New York Law Journal: A Best-Practices Proposal for Compliance Officers

Articles / December 13, 2007

Washington, D.C., Of Counsel Michael Oxley, New York partner George Stamboulidis, head of the firm's White Collar Defense and Corporate Investigations practice group, and New York associate James Pfeffer, co-authored an article which appeared in the December 13 edition of the New York Law Journal and was posted on

According to the article, "A Best-Practices Proposal for Compliance Officers," while an incentive-based compensation models is "common, and often succeeds in creating welcome incentives for a company's managers, it can create dangerous temptations for a business' compliance workers—those specialists tasked not with maximizing earnings, but rather ensuring that a company 'complies' with laws and regulations—even if the result is occasionally a reduction in short-term corporate profits."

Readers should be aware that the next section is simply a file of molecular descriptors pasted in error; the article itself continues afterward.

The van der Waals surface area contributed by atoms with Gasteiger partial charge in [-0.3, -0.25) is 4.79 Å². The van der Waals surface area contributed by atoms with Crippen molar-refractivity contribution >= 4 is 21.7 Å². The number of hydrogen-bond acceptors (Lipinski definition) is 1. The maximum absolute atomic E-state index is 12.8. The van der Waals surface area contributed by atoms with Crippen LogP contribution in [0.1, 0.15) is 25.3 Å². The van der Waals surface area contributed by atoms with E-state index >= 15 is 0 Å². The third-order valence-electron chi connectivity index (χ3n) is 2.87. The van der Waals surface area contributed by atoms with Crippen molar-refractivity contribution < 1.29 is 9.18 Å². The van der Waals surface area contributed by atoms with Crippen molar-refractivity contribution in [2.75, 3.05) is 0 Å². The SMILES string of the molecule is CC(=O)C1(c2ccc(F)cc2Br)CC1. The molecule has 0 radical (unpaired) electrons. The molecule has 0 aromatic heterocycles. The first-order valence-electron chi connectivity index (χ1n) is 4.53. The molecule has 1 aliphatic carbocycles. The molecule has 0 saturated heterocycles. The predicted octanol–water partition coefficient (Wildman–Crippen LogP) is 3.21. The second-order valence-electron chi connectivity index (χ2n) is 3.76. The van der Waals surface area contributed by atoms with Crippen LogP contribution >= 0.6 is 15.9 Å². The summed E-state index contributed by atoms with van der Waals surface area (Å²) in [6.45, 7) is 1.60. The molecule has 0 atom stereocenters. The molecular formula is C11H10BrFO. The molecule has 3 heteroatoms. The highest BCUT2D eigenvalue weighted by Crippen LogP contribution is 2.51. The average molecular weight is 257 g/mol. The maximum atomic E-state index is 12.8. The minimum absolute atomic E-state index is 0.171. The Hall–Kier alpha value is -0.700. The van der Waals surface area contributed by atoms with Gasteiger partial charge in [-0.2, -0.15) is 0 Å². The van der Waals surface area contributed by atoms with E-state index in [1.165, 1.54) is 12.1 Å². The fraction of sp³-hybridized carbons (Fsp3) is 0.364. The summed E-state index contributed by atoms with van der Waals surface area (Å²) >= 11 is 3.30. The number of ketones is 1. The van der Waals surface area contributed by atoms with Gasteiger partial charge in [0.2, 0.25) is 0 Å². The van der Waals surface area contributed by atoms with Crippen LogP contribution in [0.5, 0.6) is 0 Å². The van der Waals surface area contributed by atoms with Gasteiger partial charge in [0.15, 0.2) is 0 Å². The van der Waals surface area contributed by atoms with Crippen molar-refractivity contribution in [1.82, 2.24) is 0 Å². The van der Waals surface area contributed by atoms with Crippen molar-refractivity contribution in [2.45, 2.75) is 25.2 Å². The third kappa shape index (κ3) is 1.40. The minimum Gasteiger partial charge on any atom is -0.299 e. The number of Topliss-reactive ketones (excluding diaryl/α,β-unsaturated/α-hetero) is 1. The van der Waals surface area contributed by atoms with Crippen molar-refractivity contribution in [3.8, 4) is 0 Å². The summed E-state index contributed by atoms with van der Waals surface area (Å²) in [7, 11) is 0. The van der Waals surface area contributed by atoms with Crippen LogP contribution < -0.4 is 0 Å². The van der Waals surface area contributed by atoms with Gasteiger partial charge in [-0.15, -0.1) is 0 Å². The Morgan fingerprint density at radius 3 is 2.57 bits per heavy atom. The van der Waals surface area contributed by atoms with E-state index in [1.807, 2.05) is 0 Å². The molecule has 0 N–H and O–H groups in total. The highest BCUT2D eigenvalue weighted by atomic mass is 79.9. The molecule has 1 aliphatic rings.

Oxley, Stamboulidis and Pfeffer continue: "In an increasingly regulatory-driven world, the compliance officer must ask many questions, but 'how will the market view this deal,' is not one of them. Of course that is a legitimate question to ask, but it is not her query. And too often, paying compliance officers in equity-based awards (e.g., stock options, etc.), which usually depend for value on the company's financial performance, tempts these executives to approve a deal that they should refuse."

The authors suggest a different approach: "Our overarching goal is to commence a dialogue that addresses how to devise a compensation system free from critical (and unnecessary) conflicts of interest. In particular, we offer . . . a strategy that companies can follow to avoid salary and bonus plans that might actually prompt compliance watchdogs to 'under regulate' the very business units that they are supposed to monitor."

Oxley, Stamboulidis and Pfeffer conclude: "If stock is necessary to do this [reward and retain employees]—in those cases where a company genuinely cannot afford to pay an attractive salary and benefit package—a company might choose to provide stock, ownership of which would vest over a period of time (such as three to five years). Companies might also impose 'claw backs' on equity awards to compliance officers who approve deals that time eventually reveals as violating various criteria."